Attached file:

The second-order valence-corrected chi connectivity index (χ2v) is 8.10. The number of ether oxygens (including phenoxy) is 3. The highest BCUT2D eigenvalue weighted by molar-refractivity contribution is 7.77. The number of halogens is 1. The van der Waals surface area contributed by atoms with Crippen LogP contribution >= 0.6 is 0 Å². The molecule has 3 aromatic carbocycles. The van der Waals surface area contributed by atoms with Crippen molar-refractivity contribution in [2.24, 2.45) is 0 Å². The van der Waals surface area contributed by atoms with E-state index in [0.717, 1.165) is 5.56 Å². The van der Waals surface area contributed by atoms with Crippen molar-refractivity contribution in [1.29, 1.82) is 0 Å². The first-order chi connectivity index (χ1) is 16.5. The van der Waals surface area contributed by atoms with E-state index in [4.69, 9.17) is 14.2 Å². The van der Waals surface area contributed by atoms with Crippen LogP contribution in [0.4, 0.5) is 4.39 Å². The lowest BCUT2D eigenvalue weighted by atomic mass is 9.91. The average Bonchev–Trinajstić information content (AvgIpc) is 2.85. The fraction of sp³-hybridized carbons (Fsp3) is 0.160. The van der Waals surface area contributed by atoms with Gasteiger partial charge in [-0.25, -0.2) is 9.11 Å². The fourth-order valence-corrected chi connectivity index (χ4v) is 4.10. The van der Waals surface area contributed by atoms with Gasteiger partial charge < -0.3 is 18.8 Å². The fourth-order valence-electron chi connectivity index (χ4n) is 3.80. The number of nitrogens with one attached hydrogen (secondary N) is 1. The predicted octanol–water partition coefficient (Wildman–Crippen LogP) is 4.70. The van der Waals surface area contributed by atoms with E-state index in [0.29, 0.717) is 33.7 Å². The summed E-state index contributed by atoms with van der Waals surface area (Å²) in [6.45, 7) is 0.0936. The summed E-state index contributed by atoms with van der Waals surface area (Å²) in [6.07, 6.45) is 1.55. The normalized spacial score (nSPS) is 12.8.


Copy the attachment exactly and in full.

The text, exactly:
The second-order valence-corrected chi connectivity index (χ2v) is 8.10. The number of ether oxygens (including phenoxy) is 3. The highest BCUT2D eigenvalue weighted by molar-refractivity contribution is 7.77. The number of halogens is 1. The van der Waals surface area contributed by atoms with Crippen LogP contribution >= 0.6 is 0 Å². The molecule has 3 aromatic carbocycles. The van der Waals surface area contributed by atoms with Crippen molar-refractivity contribution in [2.24, 2.45) is 0 Å². The van der Waals surface area contributed by atoms with E-state index in [0.717, 1.165) is 5.56 Å². The van der Waals surface area contributed by atoms with Crippen molar-refractivity contribution in [1.29, 1.82) is 0 Å². The first-order chi connectivity index (χ1) is 16.5. The van der Waals surface area contributed by atoms with E-state index in [4.69, 9.17) is 14.2 Å². The van der Waals surface area contributed by atoms with Crippen LogP contribution in [0.4, 0.5) is 4.39 Å². The lowest BCUT2D eigenvalue weighted by atomic mass is 9.91. The average Bonchev–Trinajstić information content (AvgIpc) is 2.85. The fraction of sp³-hybridized carbons (Fsp3) is 0.160. The van der Waals surface area contributed by atoms with Gasteiger partial charge in [-0.25, -0.2) is 9.11 Å². The fourth-order valence-corrected chi connectivity index (χ4v) is 4.10. The van der Waals surface area contributed by atoms with Gasteiger partial charge < -0.3 is 18.8 Å². The fourth-order valence-electron chi connectivity index (χ4n) is 3.80. The number of nitrogens with one attached hydrogen (secondary N) is 1. The predicted octanol–water partition coefficient (Wildman–Crippen LogP) is 4.70. The van der Waals surface area contributed by atoms with E-state index in [0.29, 0.717) is 33.7 Å². The summed E-state index contributed by atoms with van der Waals surface area (Å²) in [6.45, 7) is 0.0936. The summed E-state index contributed by atoms with van der Waals surface area (Å²) in [6.07, 6.45) is 1.55. The normalized spacial score (nSPS) is 12.8.